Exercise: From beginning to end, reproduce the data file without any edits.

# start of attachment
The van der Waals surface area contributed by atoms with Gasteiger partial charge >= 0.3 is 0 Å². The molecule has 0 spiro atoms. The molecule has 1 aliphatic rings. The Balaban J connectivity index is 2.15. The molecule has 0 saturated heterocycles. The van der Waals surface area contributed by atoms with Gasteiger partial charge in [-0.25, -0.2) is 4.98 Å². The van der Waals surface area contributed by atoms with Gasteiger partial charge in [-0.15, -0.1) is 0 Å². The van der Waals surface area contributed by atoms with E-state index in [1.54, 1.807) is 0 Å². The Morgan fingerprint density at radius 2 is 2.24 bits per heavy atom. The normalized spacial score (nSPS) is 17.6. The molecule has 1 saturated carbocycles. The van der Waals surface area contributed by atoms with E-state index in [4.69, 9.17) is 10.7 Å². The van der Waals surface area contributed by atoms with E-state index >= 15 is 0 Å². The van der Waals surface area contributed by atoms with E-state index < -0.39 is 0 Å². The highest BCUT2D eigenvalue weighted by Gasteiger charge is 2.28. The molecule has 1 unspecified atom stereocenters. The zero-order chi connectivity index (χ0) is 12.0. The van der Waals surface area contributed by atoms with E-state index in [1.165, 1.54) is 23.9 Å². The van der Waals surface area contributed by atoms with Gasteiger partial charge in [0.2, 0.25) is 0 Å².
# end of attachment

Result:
The van der Waals surface area contributed by atoms with Gasteiger partial charge >= 0.3 is 0 Å². The molecule has 0 spiro atoms. The molecule has 1 aliphatic rings. The Balaban J connectivity index is 2.15. The molecule has 0 saturated heterocycles. The van der Waals surface area contributed by atoms with Gasteiger partial charge in [-0.25, -0.2) is 4.98 Å². The van der Waals surface area contributed by atoms with Gasteiger partial charge in [-0.15, -0.1) is 0 Å². The van der Waals surface area contributed by atoms with E-state index in [1.54, 1.807) is 0 Å². The Morgan fingerprint density at radius 2 is 2.24 bits per heavy atom. The normalized spacial score (nSPS) is 17.6. The molecule has 1 saturated carbocycles. The van der Waals surface area contributed by atoms with E-state index in [4.69, 9.17) is 10.7 Å². The van der Waals surface area contributed by atoms with E-state index >= 15 is 0 Å². The van der Waals surface area contributed by atoms with E-state index < -0.39 is 0 Å². The highest BCUT2D eigenvalue weighted by Gasteiger charge is 2.28. The molecule has 1 unspecified atom stereocenters. The zero-order chi connectivity index (χ0) is 12.0. The van der Waals surface area contributed by atoms with E-state index in [1.165, 1.54) is 23.9 Å². The van der Waals surface area contributed by atoms with Gasteiger partial charge in [0.2, 0.25) is 0 Å².